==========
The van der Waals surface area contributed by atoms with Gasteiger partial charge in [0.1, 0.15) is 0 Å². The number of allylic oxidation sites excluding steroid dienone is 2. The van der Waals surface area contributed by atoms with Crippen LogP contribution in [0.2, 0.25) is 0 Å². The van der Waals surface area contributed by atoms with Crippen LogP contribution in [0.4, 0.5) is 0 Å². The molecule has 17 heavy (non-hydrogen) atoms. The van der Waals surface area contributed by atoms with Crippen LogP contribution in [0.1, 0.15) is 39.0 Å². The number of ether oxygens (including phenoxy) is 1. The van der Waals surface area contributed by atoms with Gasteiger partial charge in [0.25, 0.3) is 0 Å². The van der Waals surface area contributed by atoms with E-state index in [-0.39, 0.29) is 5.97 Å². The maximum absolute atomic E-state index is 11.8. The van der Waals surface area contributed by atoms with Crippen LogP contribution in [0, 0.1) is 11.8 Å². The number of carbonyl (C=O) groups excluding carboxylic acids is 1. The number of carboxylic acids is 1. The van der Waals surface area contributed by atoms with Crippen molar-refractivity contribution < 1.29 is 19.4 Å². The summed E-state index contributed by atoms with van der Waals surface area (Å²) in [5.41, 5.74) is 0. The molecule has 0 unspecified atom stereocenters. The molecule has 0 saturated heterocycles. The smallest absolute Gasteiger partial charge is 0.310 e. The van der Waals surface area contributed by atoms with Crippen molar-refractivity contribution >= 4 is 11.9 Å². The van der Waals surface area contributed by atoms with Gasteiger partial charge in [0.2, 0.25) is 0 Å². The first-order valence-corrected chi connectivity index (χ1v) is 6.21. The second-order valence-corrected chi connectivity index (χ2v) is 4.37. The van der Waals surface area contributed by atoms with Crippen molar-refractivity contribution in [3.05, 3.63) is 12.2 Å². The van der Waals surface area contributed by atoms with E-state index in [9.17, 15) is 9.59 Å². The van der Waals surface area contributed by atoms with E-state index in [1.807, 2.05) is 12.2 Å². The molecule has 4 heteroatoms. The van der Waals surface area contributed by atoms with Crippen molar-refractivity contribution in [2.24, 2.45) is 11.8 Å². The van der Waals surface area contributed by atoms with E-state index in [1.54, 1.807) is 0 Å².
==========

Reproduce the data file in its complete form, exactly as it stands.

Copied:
The van der Waals surface area contributed by atoms with Gasteiger partial charge in [0.1, 0.15) is 0 Å². The number of allylic oxidation sites excluding steroid dienone is 2. The van der Waals surface area contributed by atoms with Crippen LogP contribution in [0.2, 0.25) is 0 Å². The van der Waals surface area contributed by atoms with Crippen LogP contribution in [0.4, 0.5) is 0 Å². The molecule has 17 heavy (non-hydrogen) atoms. The van der Waals surface area contributed by atoms with Crippen LogP contribution in [0.1, 0.15) is 39.0 Å². The number of ether oxygens (including phenoxy) is 1. The van der Waals surface area contributed by atoms with Gasteiger partial charge in [0.25, 0.3) is 0 Å². The van der Waals surface area contributed by atoms with E-state index in [-0.39, 0.29) is 5.97 Å². The maximum absolute atomic E-state index is 11.8. The van der Waals surface area contributed by atoms with Crippen LogP contribution in [0, 0.1) is 11.8 Å². The number of carbonyl (C=O) groups excluding carboxylic acids is 1. The number of carboxylic acids is 1. The van der Waals surface area contributed by atoms with Crippen molar-refractivity contribution < 1.29 is 19.4 Å². The summed E-state index contributed by atoms with van der Waals surface area (Å²) in [5.41, 5.74) is 0. The molecule has 0 unspecified atom stereocenters. The molecule has 0 saturated heterocycles. The smallest absolute Gasteiger partial charge is 0.310 e. The van der Waals surface area contributed by atoms with Crippen molar-refractivity contribution >= 4 is 11.9 Å². The van der Waals surface area contributed by atoms with Gasteiger partial charge in [0.2, 0.25) is 0 Å². The first-order valence-corrected chi connectivity index (χ1v) is 6.21. The second-order valence-corrected chi connectivity index (χ2v) is 4.37. The van der Waals surface area contributed by atoms with Crippen molar-refractivity contribution in [3.05, 3.63) is 12.2 Å². The van der Waals surface area contributed by atoms with E-state index in [9.17, 15) is 9.59 Å². The van der Waals surface area contributed by atoms with E-state index in [1.807, 2.05) is 12.2 Å². The molecule has 4 heteroatoms. The van der Waals surface area contributed by atoms with Crippen molar-refractivity contribution in [2.24, 2.45) is 11.8 Å². The van der Waals surface area contributed by atoms with E-state index in [1.54, 1.807) is 0 Å².